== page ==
But the answer to that is that from 1933 to at least 1941, the preferred German solution for the "Jewish Problem" in Germany and the whole of Europe was likewise forced emigration to some colony outside Europe, eg Madagascar. Germany only resorted to mass killing of Jews when all other options became infeasible. It may well be that an independent Poland in the same position as Germany, with no possibility of getting rid of its Jews by expulsion, would likewise have resorted to a solution of deportation and extermination (as Romania did to a certain extent), although it would be safe to say that any extermination resorted to ny the Polish government would not be nearly as efficient and effective as that implemented by Germany.
Contemporary observers also thought the Poles quite capable of killing off their Jews if it came to the crunch.
In the essay "Lucien Wolf and the Making of Poland: Paris 1919", by Eugene C. Black, in the book "Polin", we find the following note 33, on page 292-3:
Sir Stuart Samuel had learned wisdom. At the Consistoire conference, he had not opposed the Jewish Nationalist, but by this point he had shifted 'to deprecate any Jewish political separatism in Poland'. Wolf's Peace Conference Diary, 11 April 1919. So had Headlam-Morley [my comment: a leading member of the British Delegation to the paris Peace Conference] who, in utter frustration, asked Wolf what Polish jewish Nationalist actually wanted. When Wolf told him that Jewish extremists were as mad as as Polish extremists and that there was nothing to choose between Dmowski and Ussishkin, Headlam-Morley said, 'Well, they will all be murdered'. Peace Conference Diary, 14 April 1919.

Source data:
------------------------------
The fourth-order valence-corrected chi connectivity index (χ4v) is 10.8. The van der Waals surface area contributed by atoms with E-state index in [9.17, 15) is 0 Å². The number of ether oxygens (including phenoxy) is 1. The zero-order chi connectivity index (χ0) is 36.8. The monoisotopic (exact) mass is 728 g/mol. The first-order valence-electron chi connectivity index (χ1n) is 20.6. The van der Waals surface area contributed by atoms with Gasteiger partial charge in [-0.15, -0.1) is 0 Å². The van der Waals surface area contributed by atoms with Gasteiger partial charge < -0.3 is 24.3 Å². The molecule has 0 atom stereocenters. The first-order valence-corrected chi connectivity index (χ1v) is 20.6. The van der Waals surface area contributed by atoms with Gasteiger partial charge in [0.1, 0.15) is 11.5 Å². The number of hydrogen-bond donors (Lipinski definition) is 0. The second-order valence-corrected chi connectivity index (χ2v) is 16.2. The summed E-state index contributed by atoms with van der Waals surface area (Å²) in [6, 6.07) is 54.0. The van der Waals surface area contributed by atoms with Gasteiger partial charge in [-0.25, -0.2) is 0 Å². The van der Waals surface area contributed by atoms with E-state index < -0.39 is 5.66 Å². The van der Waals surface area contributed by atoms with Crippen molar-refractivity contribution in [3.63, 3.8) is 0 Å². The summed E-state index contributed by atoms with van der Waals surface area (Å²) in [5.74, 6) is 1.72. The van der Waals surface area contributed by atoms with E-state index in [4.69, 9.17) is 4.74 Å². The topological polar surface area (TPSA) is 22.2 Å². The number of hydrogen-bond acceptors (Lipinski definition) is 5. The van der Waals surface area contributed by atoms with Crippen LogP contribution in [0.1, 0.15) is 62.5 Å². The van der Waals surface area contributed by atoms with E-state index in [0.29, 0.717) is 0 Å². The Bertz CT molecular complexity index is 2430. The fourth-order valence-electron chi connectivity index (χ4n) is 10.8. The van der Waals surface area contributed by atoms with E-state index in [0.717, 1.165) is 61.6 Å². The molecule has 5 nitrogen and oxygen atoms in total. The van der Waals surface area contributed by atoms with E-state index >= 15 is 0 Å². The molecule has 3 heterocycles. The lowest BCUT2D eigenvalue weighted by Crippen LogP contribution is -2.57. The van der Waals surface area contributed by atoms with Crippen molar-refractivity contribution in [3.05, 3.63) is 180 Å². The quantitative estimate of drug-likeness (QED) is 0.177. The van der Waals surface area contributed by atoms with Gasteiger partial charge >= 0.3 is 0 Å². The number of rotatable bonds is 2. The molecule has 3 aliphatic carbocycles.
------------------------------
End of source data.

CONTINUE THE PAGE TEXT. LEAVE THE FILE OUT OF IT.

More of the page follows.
(For the information of readers, Lucien Wolf was a leader of British Jewry, and had gone to the Paris Peace Conference to help represent Jewish interests in Eastern Europe).
Now, when Headlam-Morley predicted that the Polish Jews would all be murdered, who did he think would do the murdering? The answer is obvious from the context; he thought it would be the Polish extrmeists, ie the national Democrats led by Roman Dmowski, who would kill the Polish Jews.
But note that Headlam-Morley did not attribute the future mass-murder solely to Polish extremism. He saw it as an outcome of a clash between mad Polish extremists and mad Jewish extremists, ie it would be just as much the fault of the Jewish extremists as of the Polish extremists. In that clash, the Jews would inevitably lose out as they were the weaker party.